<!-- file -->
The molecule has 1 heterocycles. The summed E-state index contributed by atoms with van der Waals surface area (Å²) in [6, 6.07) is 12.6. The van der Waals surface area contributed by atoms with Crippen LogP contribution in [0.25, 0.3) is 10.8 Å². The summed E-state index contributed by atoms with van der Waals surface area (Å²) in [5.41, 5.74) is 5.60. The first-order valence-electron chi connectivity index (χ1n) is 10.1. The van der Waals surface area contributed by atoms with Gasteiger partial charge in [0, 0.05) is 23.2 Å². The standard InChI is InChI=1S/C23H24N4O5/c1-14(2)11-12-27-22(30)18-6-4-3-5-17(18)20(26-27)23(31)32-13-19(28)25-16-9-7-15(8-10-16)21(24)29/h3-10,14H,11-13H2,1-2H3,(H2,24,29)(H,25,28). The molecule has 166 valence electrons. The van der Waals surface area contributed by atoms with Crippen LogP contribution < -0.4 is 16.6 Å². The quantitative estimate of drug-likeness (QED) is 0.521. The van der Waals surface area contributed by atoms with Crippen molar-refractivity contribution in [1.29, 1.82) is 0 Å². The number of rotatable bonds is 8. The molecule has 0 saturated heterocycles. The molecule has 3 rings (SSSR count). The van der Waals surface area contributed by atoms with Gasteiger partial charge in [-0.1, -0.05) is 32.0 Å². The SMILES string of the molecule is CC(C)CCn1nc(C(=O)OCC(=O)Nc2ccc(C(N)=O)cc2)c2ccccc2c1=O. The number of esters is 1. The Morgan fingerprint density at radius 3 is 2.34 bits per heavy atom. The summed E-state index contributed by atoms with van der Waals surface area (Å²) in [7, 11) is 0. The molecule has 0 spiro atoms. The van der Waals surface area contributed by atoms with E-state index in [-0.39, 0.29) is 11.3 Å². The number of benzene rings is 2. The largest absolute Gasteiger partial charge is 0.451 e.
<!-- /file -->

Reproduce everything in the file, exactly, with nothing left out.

The molecule has 1 heterocycles. The summed E-state index contributed by atoms with van der Waals surface area (Å²) in [6, 6.07) is 12.6. The van der Waals surface area contributed by atoms with Crippen LogP contribution in [0.25, 0.3) is 10.8 Å². The summed E-state index contributed by atoms with van der Waals surface area (Å²) in [5.41, 5.74) is 5.60. The first-order valence-electron chi connectivity index (χ1n) is 10.1. The van der Waals surface area contributed by atoms with Gasteiger partial charge in [0, 0.05) is 23.2 Å². The standard InChI is InChI=1S/C23H24N4O5/c1-14(2)11-12-27-22(30)18-6-4-3-5-17(18)20(26-27)23(31)32-13-19(28)25-16-9-7-15(8-10-16)21(24)29/h3-10,14H,11-13H2,1-2H3,(H2,24,29)(H,25,28). The molecule has 166 valence electrons. The van der Waals surface area contributed by atoms with Crippen LogP contribution < -0.4 is 16.6 Å². The quantitative estimate of drug-likeness (QED) is 0.521. The van der Waals surface area contributed by atoms with Crippen molar-refractivity contribution in [1.29, 1.82) is 0 Å². The number of rotatable bonds is 8. The molecule has 0 saturated heterocycles. The molecule has 3 rings (SSSR count). The van der Waals surface area contributed by atoms with Gasteiger partial charge in [-0.1, -0.05) is 32.0 Å². The SMILES string of the molecule is CC(C)CCn1nc(C(=O)OCC(=O)Nc2ccc(C(N)=O)cc2)c2ccccc2c1=O. The number of esters is 1. The Morgan fingerprint density at radius 3 is 2.34 bits per heavy atom. The summed E-state index contributed by atoms with van der Waals surface area (Å²) in [7, 11) is 0. The molecule has 0 spiro atoms. The van der Waals surface area contributed by atoms with E-state index in [-0.39, 0.29) is 11.3 Å². The number of benzene rings is 2. The largest absolute Gasteiger partial charge is 0.451 e.